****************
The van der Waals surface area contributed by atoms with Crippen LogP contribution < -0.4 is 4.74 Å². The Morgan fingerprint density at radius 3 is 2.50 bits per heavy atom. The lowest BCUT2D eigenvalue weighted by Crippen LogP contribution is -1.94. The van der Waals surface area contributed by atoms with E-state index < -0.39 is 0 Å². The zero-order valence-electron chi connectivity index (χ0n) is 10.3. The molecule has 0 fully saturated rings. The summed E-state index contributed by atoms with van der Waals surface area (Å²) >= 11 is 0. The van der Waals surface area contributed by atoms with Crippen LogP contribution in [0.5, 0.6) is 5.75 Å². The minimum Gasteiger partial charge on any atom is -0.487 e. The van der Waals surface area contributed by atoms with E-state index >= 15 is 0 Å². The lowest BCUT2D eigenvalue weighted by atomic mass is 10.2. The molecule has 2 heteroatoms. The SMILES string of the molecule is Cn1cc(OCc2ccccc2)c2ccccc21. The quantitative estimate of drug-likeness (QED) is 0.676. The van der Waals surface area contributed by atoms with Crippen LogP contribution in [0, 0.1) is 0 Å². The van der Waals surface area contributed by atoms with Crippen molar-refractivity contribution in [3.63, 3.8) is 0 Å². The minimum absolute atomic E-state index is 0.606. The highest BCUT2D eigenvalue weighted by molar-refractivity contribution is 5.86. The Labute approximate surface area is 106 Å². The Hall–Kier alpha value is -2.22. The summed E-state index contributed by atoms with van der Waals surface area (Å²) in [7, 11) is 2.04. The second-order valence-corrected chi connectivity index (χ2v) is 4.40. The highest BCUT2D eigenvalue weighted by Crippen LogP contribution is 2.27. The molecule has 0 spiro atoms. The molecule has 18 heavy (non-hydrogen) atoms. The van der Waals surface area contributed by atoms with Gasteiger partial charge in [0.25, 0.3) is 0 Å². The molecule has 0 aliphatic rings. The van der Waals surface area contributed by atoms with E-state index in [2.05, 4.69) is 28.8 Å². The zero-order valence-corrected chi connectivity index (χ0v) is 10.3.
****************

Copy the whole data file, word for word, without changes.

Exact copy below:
The van der Waals surface area contributed by atoms with Crippen LogP contribution < -0.4 is 4.74 Å². The Morgan fingerprint density at radius 3 is 2.50 bits per heavy atom. The lowest BCUT2D eigenvalue weighted by Crippen LogP contribution is -1.94. The van der Waals surface area contributed by atoms with E-state index < -0.39 is 0 Å². The zero-order valence-electron chi connectivity index (χ0n) is 10.3. The molecule has 0 fully saturated rings. The summed E-state index contributed by atoms with van der Waals surface area (Å²) >= 11 is 0. The van der Waals surface area contributed by atoms with Crippen LogP contribution in [0.5, 0.6) is 5.75 Å². The minimum Gasteiger partial charge on any atom is -0.487 e. The van der Waals surface area contributed by atoms with E-state index >= 15 is 0 Å². The lowest BCUT2D eigenvalue weighted by atomic mass is 10.2. The molecule has 2 heteroatoms. The SMILES string of the molecule is Cn1cc(OCc2ccccc2)c2ccccc21. The quantitative estimate of drug-likeness (QED) is 0.676. The van der Waals surface area contributed by atoms with Crippen LogP contribution in [0, 0.1) is 0 Å². The van der Waals surface area contributed by atoms with Crippen molar-refractivity contribution in [3.63, 3.8) is 0 Å². The minimum absolute atomic E-state index is 0.606. The highest BCUT2D eigenvalue weighted by molar-refractivity contribution is 5.86. The Labute approximate surface area is 106 Å². The Hall–Kier alpha value is -2.22. The summed E-state index contributed by atoms with van der Waals surface area (Å²) in [7, 11) is 2.04. The second-order valence-corrected chi connectivity index (χ2v) is 4.40. The highest BCUT2D eigenvalue weighted by Crippen LogP contribution is 2.27. The molecule has 0 spiro atoms. The molecule has 18 heavy (non-hydrogen) atoms. The van der Waals surface area contributed by atoms with Gasteiger partial charge in [0.25, 0.3) is 0 Å². The molecule has 0 aliphatic rings. The van der Waals surface area contributed by atoms with E-state index in [2.05, 4.69) is 28.8 Å². The zero-order valence-corrected chi connectivity index (χ0v) is 10.3.